Two Strategic Decisions That Will Make or Break Your Content Marketing Plan

“The short answer is that we really can’t afford content that doesn’t perform. We need every pound or dollar that we spend on our content marketing to be as effective as it can be,” said Nick Mason, founder and CTO at Turtl during a panel discussion last year.

The other marketers on the panel agreed and had some important best practices to share.

So, what impacts your company’s content marketing success most? According to our panel of experts, it’s two things:

  1. Who in your organization owns and sets the strategic direction of your content marketing strongly influences your content marketing program.
  2. Your ability to refine your content creation process is key to getting results from your content (and flat-out avoiding content that bombs).

In this article, we’re going to share some insights from our panel discussion on these two important strategic decisions to help you get the best results from your content marketing.

 

Decision #1: Who Owns Content Marketing?

First up, who in your company decides the strategies for your content marketing?  Is it the CMO, the product manager, or product marketer?  Or maybe it’s a content strategist, a content committee, or something entirely different.

We polled our community earlier this year to find out who’s in charge of setting strategies for content marketing.

Most companies said that their CMO was responsible for the content marketing strategy, followed by product marketers/product managers and named content strategists, whose entire job it is to steer the content strategy.  The rest indicated content strategy is led by a kind of content committee.

Here are some things to consider in each of these scenarios.

Product Marketer as Chief Content Strategist

If the content marketing strategy stems from the product marketer, high-performing teams have established processes to validate the strategy with top leadership, to work with product management to ensure alignment of goals and finally to coordinate with the demand marketing team to build out the actual plan.

For companies where the product marketer takes the lead on content marketing strategy, the content team is often grouped by areas that make sense for the business—by product lines, industry verticals, regions, etc. Because content strategies led by the product marketer are more focused, your company may have multiple content teams consisting of 1-2 people each.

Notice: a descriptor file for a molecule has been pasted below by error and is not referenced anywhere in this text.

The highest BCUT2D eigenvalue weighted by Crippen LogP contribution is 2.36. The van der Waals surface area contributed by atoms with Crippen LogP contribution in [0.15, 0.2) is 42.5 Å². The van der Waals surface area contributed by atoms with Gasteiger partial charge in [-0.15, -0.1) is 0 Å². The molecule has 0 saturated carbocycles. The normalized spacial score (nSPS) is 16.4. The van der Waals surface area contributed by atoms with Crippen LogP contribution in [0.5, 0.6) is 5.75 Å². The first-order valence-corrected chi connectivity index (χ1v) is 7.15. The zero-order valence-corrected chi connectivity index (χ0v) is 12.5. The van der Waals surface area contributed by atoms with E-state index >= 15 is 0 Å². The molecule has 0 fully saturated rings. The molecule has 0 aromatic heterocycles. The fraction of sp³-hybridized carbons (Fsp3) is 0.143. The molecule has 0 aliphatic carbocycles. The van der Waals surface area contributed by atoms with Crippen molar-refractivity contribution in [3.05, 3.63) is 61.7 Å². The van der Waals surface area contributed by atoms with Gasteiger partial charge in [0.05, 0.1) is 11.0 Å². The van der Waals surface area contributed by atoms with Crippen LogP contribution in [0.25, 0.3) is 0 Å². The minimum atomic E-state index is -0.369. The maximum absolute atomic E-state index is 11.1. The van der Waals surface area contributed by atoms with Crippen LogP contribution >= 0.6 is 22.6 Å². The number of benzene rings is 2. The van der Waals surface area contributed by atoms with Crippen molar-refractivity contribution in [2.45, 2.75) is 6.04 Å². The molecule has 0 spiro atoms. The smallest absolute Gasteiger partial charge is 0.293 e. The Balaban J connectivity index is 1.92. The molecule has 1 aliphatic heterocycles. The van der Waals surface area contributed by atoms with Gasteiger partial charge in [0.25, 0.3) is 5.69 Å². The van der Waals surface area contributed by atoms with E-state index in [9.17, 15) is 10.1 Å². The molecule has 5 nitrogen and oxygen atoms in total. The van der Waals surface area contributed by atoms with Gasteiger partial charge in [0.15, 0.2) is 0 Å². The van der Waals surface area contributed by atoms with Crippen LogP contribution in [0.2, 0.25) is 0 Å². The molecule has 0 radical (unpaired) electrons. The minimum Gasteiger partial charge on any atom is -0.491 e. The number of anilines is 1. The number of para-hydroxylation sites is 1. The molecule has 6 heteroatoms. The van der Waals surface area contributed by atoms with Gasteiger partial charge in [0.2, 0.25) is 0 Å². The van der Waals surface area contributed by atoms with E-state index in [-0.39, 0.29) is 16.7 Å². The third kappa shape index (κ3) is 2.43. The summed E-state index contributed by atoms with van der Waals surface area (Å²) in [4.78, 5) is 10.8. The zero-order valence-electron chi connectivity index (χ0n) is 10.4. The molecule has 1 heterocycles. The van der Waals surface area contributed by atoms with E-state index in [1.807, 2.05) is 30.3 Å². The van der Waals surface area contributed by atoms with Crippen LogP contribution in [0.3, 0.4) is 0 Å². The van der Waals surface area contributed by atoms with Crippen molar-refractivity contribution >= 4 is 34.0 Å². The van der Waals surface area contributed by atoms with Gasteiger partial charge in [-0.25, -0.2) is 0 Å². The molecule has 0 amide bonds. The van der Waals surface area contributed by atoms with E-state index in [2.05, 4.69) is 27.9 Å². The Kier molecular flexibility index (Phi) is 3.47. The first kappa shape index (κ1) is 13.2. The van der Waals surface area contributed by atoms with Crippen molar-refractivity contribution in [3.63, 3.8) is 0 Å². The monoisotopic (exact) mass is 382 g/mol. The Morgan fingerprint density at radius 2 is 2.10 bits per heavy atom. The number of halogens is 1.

CMO as Chief Content Strategist

When the CMO is taking the role of Chief Content Strategist, companies that are most nimble in their content strategy  (meaning they can make decisions and refine quickly) report that even though the CMO makes the ultimate decision, the process is quite collaborative.

For example, a  product manager is able to bring ideas, key benefits and excitement about the product or service to the table. The CMO’s role, then, is to filter that, translate it, ask questions, compare it to what he or she knows about the market, and then ultimately they have the decision about what goes out. So the process is collaborative with the CMO making the final decision.

 

Content Committee or Team as Chief Content Strategist

Other (usually larger) companies take a committee approach to setting the content strategy.

Scott Logan from MetTel describes the process at his company. “For a given product set or vertical, we bring a whole team to the table. It usually includes the head sales person, the demand generation person, the regional vice president of marketing, and then we typically have the graphic designer in there to kind of bring some creative ideas on how to present it. We definitely take a collaborative approach, and I’m surprised to see that more companies don’t use this approach.”

For Ellen Gomes, senior content marketing manager at Marketo, the process is similar.

“My team puts together a strategy and we present it to a content committee to vet our strategy against our business objectives, and then internal priorities. And that content committee is made up of the different stakeholders within marketing and sales. And then our team is actually relatively lean. We have varied in size over the time that I’ve been here—between one content marketer and three, and so we also use a lot of freelance resources, and agencies when we need them.”